In 1970, the city of Brockton constructed a new high school due to the growingpopulation of its students, as well as the overcrowding of the old high school. This
allowed students of different races to be integrated at a large complex with enough
space for them all to learn comfortably or so they thought.
The schools in Brockton were always integrated and so were things such as restrooms and busses. But according to some Brockton residents, there were still issues Robert Howard, 66, an African American originally from Jackson, Mississippi, migrated to Brockton in 1965 at the age of 17. When Howard moved to Brockton from Jackson, Mississippi, the biggest difference he noticed was the non-segregation of whites and blacks.
“Growing up in the south, we sort of knew our place, everything was either white, or black, and unless you crossed that line there were no issues,” said Howard.
Even though Brockton as a whole was not a segregated community, most of theneighborhoods and areas of the city were racially defined, and many of the students began going to school with such a diverse group of people for the first time when they reached high school. An already largely populated city (approximately 93,810 according to the 2010 United States Census), grew more in the 1950s, and this had a great impact on the city’s school system.
“But up here, people of all races had access to pretty much anything. And sometimes, someone would step out of line and act like they should receive better or quicker treatment or something because they were white. I’ve been told a ton of stories of this happening at Brockton High.”The influx of African Americans from the South affected athletics at Brockton High, Howard said.
“I was never much of a football guy, but I went to all the Brockton basketball games,” he said.
“I believe that the big addition of so many minorites and people of color to the school may have caused what many call the private school affect.”
“A lot of parents started sending their kids to private schools, and even though Brockton already had a ton of kids to choose from for their athletic teams, we started to see a lot of kids going to private schools to play basketball instead of going to Brockton, and if that didn’t happen then who knows how good they could have been on the court,” Howard said.
Joyce E. Barber, a teacher at Brockton high from 1973 to 1991 said she dealt with a lot of issues with racism at the school as an African American teacher.Joyce was born in Weymouth, Massachusetts in 1946, but moved to Tennessee where she was raised until she was in middle school. Her family moved back to Weymouth in the late 1950s where she attended and graduated from Weymouth High School. Joyce would later become an educator in home economics, and thrived at one of the largest high schools in the country, with approximately 4,100 students according to the 2010 United States' census.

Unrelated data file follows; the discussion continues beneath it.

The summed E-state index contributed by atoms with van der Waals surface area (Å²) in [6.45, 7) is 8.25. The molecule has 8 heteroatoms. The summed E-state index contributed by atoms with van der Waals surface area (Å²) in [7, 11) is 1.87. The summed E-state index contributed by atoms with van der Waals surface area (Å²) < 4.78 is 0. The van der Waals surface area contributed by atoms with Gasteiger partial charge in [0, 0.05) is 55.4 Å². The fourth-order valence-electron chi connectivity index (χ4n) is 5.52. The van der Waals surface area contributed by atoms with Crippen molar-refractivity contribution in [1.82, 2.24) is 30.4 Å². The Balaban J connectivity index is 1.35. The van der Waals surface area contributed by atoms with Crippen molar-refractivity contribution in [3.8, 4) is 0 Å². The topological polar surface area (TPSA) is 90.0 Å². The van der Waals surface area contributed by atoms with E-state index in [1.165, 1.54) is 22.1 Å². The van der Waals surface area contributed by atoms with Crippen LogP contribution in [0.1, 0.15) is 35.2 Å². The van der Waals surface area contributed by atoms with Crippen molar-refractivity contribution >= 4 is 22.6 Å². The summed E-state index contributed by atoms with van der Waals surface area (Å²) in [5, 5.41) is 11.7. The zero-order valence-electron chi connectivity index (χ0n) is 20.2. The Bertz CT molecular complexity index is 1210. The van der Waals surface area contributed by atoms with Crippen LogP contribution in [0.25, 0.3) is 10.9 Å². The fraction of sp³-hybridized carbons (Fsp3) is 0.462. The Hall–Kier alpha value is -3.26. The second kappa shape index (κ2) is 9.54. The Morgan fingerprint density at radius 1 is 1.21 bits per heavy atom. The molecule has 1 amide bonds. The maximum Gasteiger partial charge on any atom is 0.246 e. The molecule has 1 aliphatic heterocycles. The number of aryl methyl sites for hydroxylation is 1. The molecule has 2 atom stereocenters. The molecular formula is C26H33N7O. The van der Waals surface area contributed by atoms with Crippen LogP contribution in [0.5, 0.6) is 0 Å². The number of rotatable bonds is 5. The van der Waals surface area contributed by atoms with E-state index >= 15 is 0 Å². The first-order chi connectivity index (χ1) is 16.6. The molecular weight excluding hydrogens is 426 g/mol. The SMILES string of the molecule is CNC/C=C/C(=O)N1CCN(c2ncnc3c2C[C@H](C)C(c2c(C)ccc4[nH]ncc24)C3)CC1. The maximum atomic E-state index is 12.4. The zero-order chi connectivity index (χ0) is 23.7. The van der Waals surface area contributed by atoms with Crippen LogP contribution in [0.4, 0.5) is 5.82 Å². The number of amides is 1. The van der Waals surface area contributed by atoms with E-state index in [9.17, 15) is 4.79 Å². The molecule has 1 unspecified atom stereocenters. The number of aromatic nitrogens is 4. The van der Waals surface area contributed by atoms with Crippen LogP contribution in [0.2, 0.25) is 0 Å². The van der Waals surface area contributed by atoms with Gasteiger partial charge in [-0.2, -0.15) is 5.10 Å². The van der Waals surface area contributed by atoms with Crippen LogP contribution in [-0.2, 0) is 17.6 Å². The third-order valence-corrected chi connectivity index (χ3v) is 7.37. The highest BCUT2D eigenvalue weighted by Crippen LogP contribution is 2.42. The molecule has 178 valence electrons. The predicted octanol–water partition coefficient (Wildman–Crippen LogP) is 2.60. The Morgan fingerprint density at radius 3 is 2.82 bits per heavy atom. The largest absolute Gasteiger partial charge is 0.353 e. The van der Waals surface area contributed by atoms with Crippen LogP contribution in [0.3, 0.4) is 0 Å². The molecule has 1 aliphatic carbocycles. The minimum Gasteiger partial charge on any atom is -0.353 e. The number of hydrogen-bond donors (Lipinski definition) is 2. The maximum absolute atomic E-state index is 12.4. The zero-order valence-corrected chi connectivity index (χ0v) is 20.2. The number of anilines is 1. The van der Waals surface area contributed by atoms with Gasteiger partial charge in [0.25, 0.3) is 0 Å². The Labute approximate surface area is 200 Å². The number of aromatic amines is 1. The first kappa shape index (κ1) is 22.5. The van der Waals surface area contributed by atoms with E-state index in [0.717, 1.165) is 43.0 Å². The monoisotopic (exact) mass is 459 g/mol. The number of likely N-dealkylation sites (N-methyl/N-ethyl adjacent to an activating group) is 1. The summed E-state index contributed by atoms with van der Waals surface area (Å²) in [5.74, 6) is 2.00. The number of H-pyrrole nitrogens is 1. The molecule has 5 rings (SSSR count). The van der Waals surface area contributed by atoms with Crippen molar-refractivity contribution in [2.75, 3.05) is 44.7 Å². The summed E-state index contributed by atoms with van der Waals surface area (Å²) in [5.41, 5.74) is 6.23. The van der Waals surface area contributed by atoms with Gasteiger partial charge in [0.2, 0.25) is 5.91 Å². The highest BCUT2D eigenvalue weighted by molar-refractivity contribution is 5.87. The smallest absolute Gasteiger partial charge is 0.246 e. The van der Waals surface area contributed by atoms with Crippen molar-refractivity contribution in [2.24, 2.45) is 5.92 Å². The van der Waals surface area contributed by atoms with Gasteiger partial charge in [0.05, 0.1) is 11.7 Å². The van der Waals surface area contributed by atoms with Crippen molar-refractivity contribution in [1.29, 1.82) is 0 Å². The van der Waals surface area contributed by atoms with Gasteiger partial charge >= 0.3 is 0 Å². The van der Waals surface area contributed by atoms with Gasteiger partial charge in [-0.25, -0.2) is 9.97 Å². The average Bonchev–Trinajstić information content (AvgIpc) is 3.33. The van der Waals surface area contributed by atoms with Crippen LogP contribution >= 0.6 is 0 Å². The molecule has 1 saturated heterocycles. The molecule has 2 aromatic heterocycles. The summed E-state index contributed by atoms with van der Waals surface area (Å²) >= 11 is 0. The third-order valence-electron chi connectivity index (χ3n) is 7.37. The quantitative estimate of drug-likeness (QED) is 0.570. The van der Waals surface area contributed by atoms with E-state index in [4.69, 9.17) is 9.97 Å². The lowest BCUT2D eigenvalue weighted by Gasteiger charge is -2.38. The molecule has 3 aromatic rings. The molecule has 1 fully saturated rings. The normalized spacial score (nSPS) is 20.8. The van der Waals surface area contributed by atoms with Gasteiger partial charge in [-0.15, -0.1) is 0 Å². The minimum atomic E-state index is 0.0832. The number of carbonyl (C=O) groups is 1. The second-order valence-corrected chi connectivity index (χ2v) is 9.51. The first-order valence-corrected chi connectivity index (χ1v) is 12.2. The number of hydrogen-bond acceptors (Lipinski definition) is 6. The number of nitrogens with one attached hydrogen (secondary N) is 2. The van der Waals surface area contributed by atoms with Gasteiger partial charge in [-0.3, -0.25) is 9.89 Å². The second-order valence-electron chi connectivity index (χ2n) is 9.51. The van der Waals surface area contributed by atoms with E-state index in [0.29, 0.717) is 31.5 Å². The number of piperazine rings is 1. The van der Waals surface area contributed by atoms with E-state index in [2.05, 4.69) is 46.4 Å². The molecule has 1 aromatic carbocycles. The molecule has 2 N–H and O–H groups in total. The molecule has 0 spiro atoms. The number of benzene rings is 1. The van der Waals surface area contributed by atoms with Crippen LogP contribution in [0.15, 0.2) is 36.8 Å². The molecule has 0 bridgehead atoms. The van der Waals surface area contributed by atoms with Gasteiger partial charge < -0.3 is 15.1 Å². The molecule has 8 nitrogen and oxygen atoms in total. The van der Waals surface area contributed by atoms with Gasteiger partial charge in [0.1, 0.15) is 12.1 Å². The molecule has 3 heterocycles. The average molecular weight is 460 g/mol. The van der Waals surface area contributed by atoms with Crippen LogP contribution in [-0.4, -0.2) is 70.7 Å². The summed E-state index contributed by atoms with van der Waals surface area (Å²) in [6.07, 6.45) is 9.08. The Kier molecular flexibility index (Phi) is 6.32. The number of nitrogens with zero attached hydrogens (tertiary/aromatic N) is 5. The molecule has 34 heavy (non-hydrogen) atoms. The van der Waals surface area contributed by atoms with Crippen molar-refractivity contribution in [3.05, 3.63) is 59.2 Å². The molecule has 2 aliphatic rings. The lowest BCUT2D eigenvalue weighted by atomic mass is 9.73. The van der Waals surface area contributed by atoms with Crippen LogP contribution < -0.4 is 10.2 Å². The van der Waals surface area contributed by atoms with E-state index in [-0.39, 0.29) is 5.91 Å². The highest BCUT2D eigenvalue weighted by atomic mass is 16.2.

“Out of 400 faculty at Brockton high, only eight of us were black,” said Barber.
“Many of the teachers simply were not used to dealing with such a large and diverse group of students, and this caused some issues.”
While there were never any large race riots, Barber said she witnessed many minor incidents of racism during her tenure at Brockton High.
“One day myself and another white teacher were on supervision duty in the cafeteria. A fight broke out between two black students and the white teacher tried breaking it up,” said Barber.
“But other teacher was struck in the face. He then grabbed the black student by the shirt and called him a dirty nigger, it was awful."
While Brockton High School has had its bad share of racist moments, Barber always remained strong and never let it put her down.
“At the end of the day, nothing anybody says to me because of the color of my skin hurts me. Its all about the type of blood you have, not the skin color you have.”
Many of the students at Brockton High were going to school with other races for the first time when they came into the ninth grade.
“When students first entered the doors of Brockton High, it was likely that they had never been in such a largely mixed and diverse crowd because all the middle schools in Brockton are separated by areas of the city, and those areas are pretty racially defined,” she said.
“Brockton High is a special place,” said Barber.
“People forget that it was not just Brockton that had issues with racism in their public school system, there were so many schools in Massachusetts and all over the country that dealt with similar issues during the fifties, sixties, and seventies,” she said.
Barber enjoyed her time at Brockton as ateacher, saying that even though it was tough at times, that the Great Migration ended up bettering the school in the long run.
“The new mix of African-American students added a lot of diversity to our school,” said Barber.
“Brockton went from a city mainly dominated by Italians and Irishmen to a city of all different races and colors. It made our sports teams stronger, our class sizes larger, and kids of all different races were receiving the same education. I am proud that I was apart of it all.”